Buckle Up

Part 6 — Bladesover

My sister Helen’s memories of New Dell are clearer, more certain and more plentiful than mine. And she seems to be able to access them at will, as if they’re files in a folder.

The memories of New Dell that I can play back on demand are fragmentary and ominous, like bits of old VHS with eerie circus soundtracks. When they occasionally come back to me unprompted in concrete form, complete with sound and smell and light and touch, they feel like regurgitating lumps of indigestible solids.

When Helen describes her memories they sound translucent, like holograms, as if she’s observing them simultaneously not only from several different vantage points in space, but also from several very different points on a scale of time unmeasurable by ordinary clocks; as if they are present and preterite at once; and as if she’s seeing them surrounded by something luminous and incandescent that she can’t tell me about because she knows it will freak me out.

In Earth Time, Helen is three years my junior.

There is one memory we have in common that speaks to my immediate concern. She reminded me of it just a few days ago, a small thing, almost certainly a well-worn white African childhood trope, nothing that would have turned a hair or raised an eyebrow at the time, but emblematic now of the peculiar accommodation that had been settled between white masters and black servants by the end of the 1950’s, that fragile symbiosis, “the living together of unlike organisms”, that could last only as long as it wasn’t legislated for.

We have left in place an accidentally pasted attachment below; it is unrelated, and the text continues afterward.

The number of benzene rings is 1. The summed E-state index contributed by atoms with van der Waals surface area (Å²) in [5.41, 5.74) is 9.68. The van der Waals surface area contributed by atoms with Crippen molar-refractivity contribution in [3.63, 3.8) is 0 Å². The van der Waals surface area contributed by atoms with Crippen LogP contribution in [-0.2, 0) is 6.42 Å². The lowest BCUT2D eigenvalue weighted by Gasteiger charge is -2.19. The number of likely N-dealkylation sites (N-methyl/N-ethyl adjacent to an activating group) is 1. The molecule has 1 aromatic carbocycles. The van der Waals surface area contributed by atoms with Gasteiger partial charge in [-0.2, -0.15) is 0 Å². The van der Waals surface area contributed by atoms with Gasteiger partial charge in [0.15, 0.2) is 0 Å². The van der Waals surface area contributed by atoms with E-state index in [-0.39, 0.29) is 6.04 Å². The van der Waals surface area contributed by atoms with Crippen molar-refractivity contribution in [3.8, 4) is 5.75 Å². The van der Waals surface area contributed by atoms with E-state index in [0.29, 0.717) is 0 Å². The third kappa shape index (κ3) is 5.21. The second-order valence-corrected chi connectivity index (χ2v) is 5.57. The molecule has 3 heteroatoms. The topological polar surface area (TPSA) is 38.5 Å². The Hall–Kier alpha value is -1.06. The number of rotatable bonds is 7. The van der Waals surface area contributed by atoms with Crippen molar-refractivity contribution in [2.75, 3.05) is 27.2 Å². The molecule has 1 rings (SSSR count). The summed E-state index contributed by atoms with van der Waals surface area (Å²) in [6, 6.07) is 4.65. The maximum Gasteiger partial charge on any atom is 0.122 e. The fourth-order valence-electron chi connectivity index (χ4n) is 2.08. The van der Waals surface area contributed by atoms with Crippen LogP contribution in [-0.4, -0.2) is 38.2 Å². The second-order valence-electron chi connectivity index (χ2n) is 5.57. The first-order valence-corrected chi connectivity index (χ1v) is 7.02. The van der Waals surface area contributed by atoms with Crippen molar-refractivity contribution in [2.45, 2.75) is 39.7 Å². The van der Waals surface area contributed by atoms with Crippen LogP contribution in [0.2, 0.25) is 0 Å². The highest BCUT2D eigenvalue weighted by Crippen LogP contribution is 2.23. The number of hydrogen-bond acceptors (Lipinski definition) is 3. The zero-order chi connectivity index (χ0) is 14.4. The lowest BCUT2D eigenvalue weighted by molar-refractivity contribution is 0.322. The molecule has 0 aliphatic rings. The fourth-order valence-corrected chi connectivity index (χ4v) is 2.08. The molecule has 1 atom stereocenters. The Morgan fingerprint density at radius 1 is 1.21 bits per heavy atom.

In the tradition of Downtown Abbey, each of us children was assigned a nanny to bath us, dress us and feed us until the age of five or six. Mine was the lovely Gertrude.

Helen remembers her nanny taking her, and I remember Gertrude taking me, alone and at separate times, up the hill and through the wattle forest behind the old farmhouse to the kayas where the labourers lived; and we remember sitting in the warmth and darkness of a thatched rondavel, and being fed soft sweet putu from the pot over the fire in the middle of the beaten-dung floor, and being enveloped in wood-smoke and warm skins, and between more bodies than could be accounted for, and voices young and old singing and murmuring in a language both familiar and impenetrable, and in rhythms strange and primal.

Helen admits that her four-year-old self felt frightened, but I suspect that was only because she hadn’t yet learned to discriminate, as she does so effortlessly these days, between the evidently living and the incorporeal entities that watch over them.

I remember, for once, feeling oddly comforted.

It’s difficult to write about the relations that prevailed then between black and white without descending into Dickensian sentiment, as I’ve just done, or rising to shrill polemic, which I fully intend to do as soon as I get the chance.

As children we accept the world as we see it; and the world as we see it seems to us to be the world as it was meant to be; and our acceptance of it is an acceptance of a natural order of things, divinely ordained; so that to my young eyes, black people gave white people their labour in the same way that cows gave milk and sheep gave wool and dogs were boys and cats were girls.